If you are familiar with Jim Shore’s creations, you will recognize the style, if not the statue. I am in love with all Jim Shore! His representations just make me smile. These two Santas are on the side table by my chair in our living room. I love looking at them so much. The world is so chaotic right now, why not have some Christmas? I am different in that I am devoutly Christian and am not moving the Birth of Christ or anything of that nature. We have started Advent, so I feel like it’s time to decorate anyway. But, I do not leave the Christ Child in my nativity scenes. I play this game with our kids and hide him daily. I tell them, “Find Christ and keep Him in your lives every day!” Well, now that we have just one at home, and he is almost 22 years old, I did not think he would care. He came in the house in the evening after we had put up the tree. He walked in and audibly sighed and said, “I like it. A lot.” Later on in the evening, as he and I were eating dinner, he shouts, “Found Him!” I laughed. I really did not think he would care at this point. So since he found Him, I had to move The Christ Child around.

Our singing, stuffed, Santa in camo is holding the Christ Child on his knee. We will see if He is found the next time one of our kids or grandchildren are over! And I love the movement of the Christ Child throughout our house. It makes Him come alive in a silly game. But my kids love it, even as adults. My grandchildren play the game when they are here, too. There is nothing wrong placing Christmas decor up in your home if you feel the pull. I personally enjoy a lit tree because it gets dark around 4:00pm here, and does not get light in the mornings until almost 10am. I love sitting with just the tree on, drinking my morning brew. After all, it is 2020 and it has been an awful year. Our state is closing down today, for three weeks. I have no idea what Thanksgiving will be like. I bought a tiny ham for my husband and myself if it’s cancelled and it’s just the two of us!!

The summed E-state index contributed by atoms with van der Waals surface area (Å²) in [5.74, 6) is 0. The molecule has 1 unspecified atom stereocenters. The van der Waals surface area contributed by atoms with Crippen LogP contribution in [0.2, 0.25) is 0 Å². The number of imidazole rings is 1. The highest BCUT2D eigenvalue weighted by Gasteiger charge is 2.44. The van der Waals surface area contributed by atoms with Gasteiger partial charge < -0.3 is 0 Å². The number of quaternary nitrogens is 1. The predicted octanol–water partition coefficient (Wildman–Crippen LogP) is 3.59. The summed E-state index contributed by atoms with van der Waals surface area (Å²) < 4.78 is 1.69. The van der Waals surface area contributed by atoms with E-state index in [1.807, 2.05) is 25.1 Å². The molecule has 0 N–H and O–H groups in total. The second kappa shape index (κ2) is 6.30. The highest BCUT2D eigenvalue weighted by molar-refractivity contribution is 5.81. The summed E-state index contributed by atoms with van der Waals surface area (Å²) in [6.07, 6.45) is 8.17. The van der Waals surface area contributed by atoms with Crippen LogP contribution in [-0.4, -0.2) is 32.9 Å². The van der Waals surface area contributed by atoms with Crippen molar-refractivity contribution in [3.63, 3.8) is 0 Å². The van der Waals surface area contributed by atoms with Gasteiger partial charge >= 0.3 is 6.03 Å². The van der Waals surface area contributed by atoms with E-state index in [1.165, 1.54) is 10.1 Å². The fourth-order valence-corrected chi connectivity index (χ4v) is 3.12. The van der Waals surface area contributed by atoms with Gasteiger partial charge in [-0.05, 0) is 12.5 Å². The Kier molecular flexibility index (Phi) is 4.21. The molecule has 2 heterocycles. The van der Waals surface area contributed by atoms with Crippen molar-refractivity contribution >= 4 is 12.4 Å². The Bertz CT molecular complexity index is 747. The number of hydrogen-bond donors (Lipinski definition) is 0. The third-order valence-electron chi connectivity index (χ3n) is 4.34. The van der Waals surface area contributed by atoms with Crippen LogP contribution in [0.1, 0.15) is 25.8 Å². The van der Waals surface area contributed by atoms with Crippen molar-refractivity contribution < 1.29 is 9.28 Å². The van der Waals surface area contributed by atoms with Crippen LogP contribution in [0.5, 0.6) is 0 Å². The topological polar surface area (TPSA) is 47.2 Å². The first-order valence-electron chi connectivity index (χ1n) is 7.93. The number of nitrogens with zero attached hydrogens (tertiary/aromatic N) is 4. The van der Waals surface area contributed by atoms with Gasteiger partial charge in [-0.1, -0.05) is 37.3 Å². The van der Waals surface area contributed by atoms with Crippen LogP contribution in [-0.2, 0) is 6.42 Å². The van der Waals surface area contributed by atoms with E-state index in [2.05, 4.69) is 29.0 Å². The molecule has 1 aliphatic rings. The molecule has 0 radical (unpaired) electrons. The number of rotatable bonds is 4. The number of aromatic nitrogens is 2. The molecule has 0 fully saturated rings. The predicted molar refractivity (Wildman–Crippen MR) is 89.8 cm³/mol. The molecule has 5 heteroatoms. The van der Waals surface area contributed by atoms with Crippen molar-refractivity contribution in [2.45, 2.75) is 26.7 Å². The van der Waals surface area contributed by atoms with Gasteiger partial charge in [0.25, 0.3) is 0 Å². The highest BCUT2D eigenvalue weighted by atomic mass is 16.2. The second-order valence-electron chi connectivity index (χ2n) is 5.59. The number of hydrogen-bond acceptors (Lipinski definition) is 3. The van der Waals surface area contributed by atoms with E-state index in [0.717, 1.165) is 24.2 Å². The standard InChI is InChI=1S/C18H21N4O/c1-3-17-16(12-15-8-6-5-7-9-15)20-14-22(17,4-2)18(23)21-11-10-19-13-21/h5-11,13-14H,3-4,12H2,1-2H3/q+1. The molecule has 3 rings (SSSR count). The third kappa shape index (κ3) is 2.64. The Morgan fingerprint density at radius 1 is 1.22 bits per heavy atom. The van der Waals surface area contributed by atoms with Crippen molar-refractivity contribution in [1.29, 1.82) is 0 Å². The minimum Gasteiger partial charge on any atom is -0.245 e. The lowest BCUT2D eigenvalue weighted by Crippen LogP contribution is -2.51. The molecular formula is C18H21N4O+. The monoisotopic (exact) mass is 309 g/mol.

This was my first Jim Shore. I fell in love with the simplicity, and with the style and how engaging it was. My husband, and my DIL the other day, keeps telling me Santa rides a sleigh with reindeer, and I know that. But this is whimsical and just cute. It is a pain to store, because it comes in two pieces and the styrofoam is getting old. LOL. In this era where we have to be at home all the time, why not have the things around you that bring you momentary joy when you glance their way? Why not celebrate the coming Birth of our Savior now, when the world around us is afraid – afraid of catching a bug (with a 99% survival rate I might add) and afraid of each other? We’re all masked and hiding from one another. I feel the worst for children. When out shopping I rarely mask up (I always wear one at my doctor’s office) and quite often people will pull their kids away from me, because, well, you know, “the Rona”! Kids rarely catch it and are not germ-spreaders. I wish the main source of information would give accurate information. Most people are scared and think they’ll die. They won’t. My dad, who will be 94 soon, was in the hospital with both Covid, pneumonia, and strep. He survived. In fact, he was up and walking and feeling fine after 2 days in the hospital. He was symptom-free. He was one of the “vulnerable” population, too. I have a friend who is very vulnerable and yes, she would not survive, but she has so many other issues that would contribute – she’s on O2 constantly, among other things. So I get the concern. But that portion of the population is very small. We should quarantine them and let the rest of us roam freely – no mask required (they don’t do anything other than identify us as obedient sheep anyway).